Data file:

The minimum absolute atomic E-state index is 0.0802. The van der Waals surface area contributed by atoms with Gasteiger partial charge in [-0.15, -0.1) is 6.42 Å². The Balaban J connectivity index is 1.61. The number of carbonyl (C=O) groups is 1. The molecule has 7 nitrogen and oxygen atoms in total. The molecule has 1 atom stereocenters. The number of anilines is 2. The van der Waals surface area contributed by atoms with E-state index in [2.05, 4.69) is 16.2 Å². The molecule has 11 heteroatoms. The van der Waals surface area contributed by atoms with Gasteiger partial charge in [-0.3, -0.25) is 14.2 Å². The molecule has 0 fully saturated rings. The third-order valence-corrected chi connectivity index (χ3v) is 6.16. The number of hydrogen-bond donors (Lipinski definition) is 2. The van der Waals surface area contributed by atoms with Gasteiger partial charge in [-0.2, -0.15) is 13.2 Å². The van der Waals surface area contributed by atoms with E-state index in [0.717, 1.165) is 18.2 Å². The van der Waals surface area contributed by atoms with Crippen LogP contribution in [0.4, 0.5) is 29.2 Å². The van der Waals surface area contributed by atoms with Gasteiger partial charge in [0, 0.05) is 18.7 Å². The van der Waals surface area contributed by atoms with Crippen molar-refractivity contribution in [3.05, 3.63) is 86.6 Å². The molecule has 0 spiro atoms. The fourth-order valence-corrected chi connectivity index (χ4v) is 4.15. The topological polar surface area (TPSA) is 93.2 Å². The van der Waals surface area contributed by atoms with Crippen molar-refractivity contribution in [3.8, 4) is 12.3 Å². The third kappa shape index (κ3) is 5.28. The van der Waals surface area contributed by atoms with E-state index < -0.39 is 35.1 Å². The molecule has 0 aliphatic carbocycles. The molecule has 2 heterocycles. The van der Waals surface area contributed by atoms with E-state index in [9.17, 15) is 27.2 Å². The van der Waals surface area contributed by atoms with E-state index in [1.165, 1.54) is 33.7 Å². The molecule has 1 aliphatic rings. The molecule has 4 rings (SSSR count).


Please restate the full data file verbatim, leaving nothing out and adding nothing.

The minimum absolute atomic E-state index is 0.0802. The van der Waals surface area contributed by atoms with Gasteiger partial charge in [-0.15, -0.1) is 6.42 Å². The Balaban J connectivity index is 1.61. The number of carbonyl (C=O) groups is 1. The molecule has 7 nitrogen and oxygen atoms in total. The molecule has 1 atom stereocenters. The number of anilines is 2. The van der Waals surface area contributed by atoms with E-state index in [2.05, 4.69) is 16.2 Å². The molecule has 11 heteroatoms. The van der Waals surface area contributed by atoms with Gasteiger partial charge in [-0.3, -0.25) is 14.2 Å². The molecule has 0 fully saturated rings. The third-order valence-corrected chi connectivity index (χ3v) is 6.16. The number of hydrogen-bond donors (Lipinski definition) is 2. The van der Waals surface area contributed by atoms with Gasteiger partial charge in [-0.2, -0.15) is 13.2 Å². The van der Waals surface area contributed by atoms with E-state index in [0.717, 1.165) is 18.2 Å². The van der Waals surface area contributed by atoms with Crippen LogP contribution in [0.4, 0.5) is 29.2 Å². The van der Waals surface area contributed by atoms with Gasteiger partial charge in [0, 0.05) is 18.7 Å². The van der Waals surface area contributed by atoms with Crippen molar-refractivity contribution in [3.05, 3.63) is 86.6 Å². The molecule has 0 spiro atoms. The fourth-order valence-corrected chi connectivity index (χ4v) is 4.15. The topological polar surface area (TPSA) is 93.2 Å². The van der Waals surface area contributed by atoms with Crippen molar-refractivity contribution in [3.8, 4) is 12.3 Å². The third kappa shape index (κ3) is 5.28. The van der Waals surface area contributed by atoms with E-state index < -0.39 is 35.1 Å². The molecule has 0 aliphatic carbocycles. The molecule has 2 heterocycles. The van der Waals surface area contributed by atoms with E-state index in [9.17, 15) is 27.2 Å². The van der Waals surface area contributed by atoms with E-state index in [1.165, 1.54) is 33.7 Å². The molecule has 1 aliphatic rings. The molecule has 4 rings (SSSR count).